I distinctly remember sitting down next to baby Andrew during that party and looking intently at him. He was still strapped in his carrier, still wearing his converse sneakers. But now I had added a cardboard party hat to his ensemble. He was playing with his own fingers. He smiled at me. He could see himself in the large wall of mirrors next to us. I looked at him and ached. How had his world changed today? What kind of world would he grow up in? I remember asking myself that question. I didn’t know the answer that day.

I know the answer now. I know the world he’s growing up in. It’s not the same world I knew when I was his age. He’s only known this world. This new world. A world steeped in a level of brokenness I can’t fathom–can’t really put words to. A world we look at out of focus because we are looking through a veil of tears. A world of Sandy Hooks. San Bernardinos. Orlando night clubs. A world of falling towers and fatherless children.

A world of hatred and insanity.

I don’t know what to say to my children. I don’t know how to equip them to see what they’re seeing and cope with what may come, because I didn’t have to walk this road. I feel a little guilty even practicing my monologue, because as I type these words, I realize that I do so from a position of luxury. My children’s world view has changed. And the world they are growing up in has changed. But their personal world did not change that day. Like it did for so many. For New Yorkers. For children. For spouses siblings and parents and friends.

From my living room, in my state, in this time, I feel like I can do two things:
I can remember and reflect and honor.
And I can teach my children to do the same.

Dear Kids,

You are living in a dark time inside a dark world. You will lock eyes with evil people and encounter some of the coldest hearts imaginable. You will see terrible things. Don’t let the hatred of people cause you to question the love of God. Don’t let the terrible wrongs committed by some blind you to the beautiful rights done by so many others. Don’t confuse this world with the world to come. Don’t let the darkness of the world around you hide your view of Jesus. He’s there. Keep looking. Don’t let what you see–what is and what may be— keep you from shining.
You must shine.
Be a beacon. A helper. A light. A weeper. A lover. A comfort. A joy. A friend.
Be fearless.
Even in the face of fear, be fearless.
Be an overcomer. Because Jesus overcame.
Be.
As long as one light still shines, it will never be truly dark.
God help you–God help us all–to be that one light.

Together.

___________________________

For a good read about a firsthand account of September 11, 2001, check out Out of the Shadow of 9/11: An Inspiring Tale of Escape and Transformation by Christina Ray Stanton. She saw this day unfold from her terrace 6 blocks from the falling towers. She escaped in her pajamas. Everything she endured as a witness and a New Yorker was almost unfathomable to me. Her account is a perspective I had never read. Worth a read!

To the Instagram Generation, From 1982

I can’t say I wasn’t warned about life someday with 4 kids. I’ve had 2 in diapers at one time. I’ve had potty training fiascos that would qualify for Dateline episodes. Maybe even get me my own reality show.  For sure, people would have tuned in to watch Kid #4 take me for a ride. I’ve had 4 different schools. But this year I have something I’ve never had before.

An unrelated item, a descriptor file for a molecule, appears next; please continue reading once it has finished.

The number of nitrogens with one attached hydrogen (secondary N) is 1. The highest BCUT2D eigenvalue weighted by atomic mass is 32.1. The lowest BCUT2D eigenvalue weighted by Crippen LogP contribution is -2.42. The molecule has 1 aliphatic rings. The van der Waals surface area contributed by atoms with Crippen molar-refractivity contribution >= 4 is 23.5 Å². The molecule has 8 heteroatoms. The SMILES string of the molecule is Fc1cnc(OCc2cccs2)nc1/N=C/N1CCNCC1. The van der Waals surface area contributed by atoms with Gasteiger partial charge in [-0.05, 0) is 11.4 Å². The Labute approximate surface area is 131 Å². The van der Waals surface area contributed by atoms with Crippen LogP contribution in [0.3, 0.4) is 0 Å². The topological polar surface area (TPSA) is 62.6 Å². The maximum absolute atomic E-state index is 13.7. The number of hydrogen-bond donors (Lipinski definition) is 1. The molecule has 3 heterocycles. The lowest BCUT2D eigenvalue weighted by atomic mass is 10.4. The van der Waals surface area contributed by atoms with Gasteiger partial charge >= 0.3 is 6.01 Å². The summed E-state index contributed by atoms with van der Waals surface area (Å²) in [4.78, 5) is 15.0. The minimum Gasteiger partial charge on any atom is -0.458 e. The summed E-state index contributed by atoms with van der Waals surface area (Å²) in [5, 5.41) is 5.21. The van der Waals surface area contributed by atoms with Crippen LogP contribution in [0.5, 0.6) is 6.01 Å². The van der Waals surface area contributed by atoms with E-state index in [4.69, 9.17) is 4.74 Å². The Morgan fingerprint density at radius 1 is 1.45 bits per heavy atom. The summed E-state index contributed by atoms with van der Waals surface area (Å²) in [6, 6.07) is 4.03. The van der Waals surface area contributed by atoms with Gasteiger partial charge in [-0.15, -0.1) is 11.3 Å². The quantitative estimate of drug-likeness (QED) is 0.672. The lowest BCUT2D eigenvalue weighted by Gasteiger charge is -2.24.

I have two girls in middle school.

I’ve caught myself saying, “Why didn’t anyone warn me about this?” And then I’ve answered myself, because there’s never anyone else around during school hours, “You knew. You had to know. You WERE them once.” And then I shudder and try to keep doing whatever it is that I’m supposed to be doing. Sometimes these flashbacks completely upend me. Sometimes they amuse me. Those were not my best days.

I made Cs at a public middle school. What if I’d gone to an IB school? I hated opening the crinkled cellophane of a school portraits package, because I knew what I was going to find inside. I knew my mother would be sending it out in the Christmas cards. What if I’d had Instagram?

In 1982-1984, I didn’t deal with the things my girls are having to deal with now. But some things are universal. So I’ve been thinking about Middle School Missy and wondering what she would tell my girls about the world if she could. Here’s what I came up with:

Dear 2019 Girls:

  1. Do your best. Turn in your work. Study reasonably. But after that, let it go. A C in 7th grade World History will not change your life or the direction of your life. An A++++ would not either.
  2. Work with what you have. If you have straight hair, do straight hair as well as you can. If you have curly hair, do curly. Don’t do curly for straight or straight for curly. That’s just raging against the machine. God gave you what you have. Accept it and wear it well.
  3. Look at your body for its strength, not its shape. Your body is going to change 100 more times before it settles into anything you recognize for any length of time. You are a constantly changing lump of clay. And your body has a big job to do. Recognize it for the amazing way it does that job. For carrying you to 7 classes a day and surviving last period P.E. in the hottest place on earth. For surviving two brothers and each other on a daily basis. Fight for your health and not for popularity and you’ll be fine.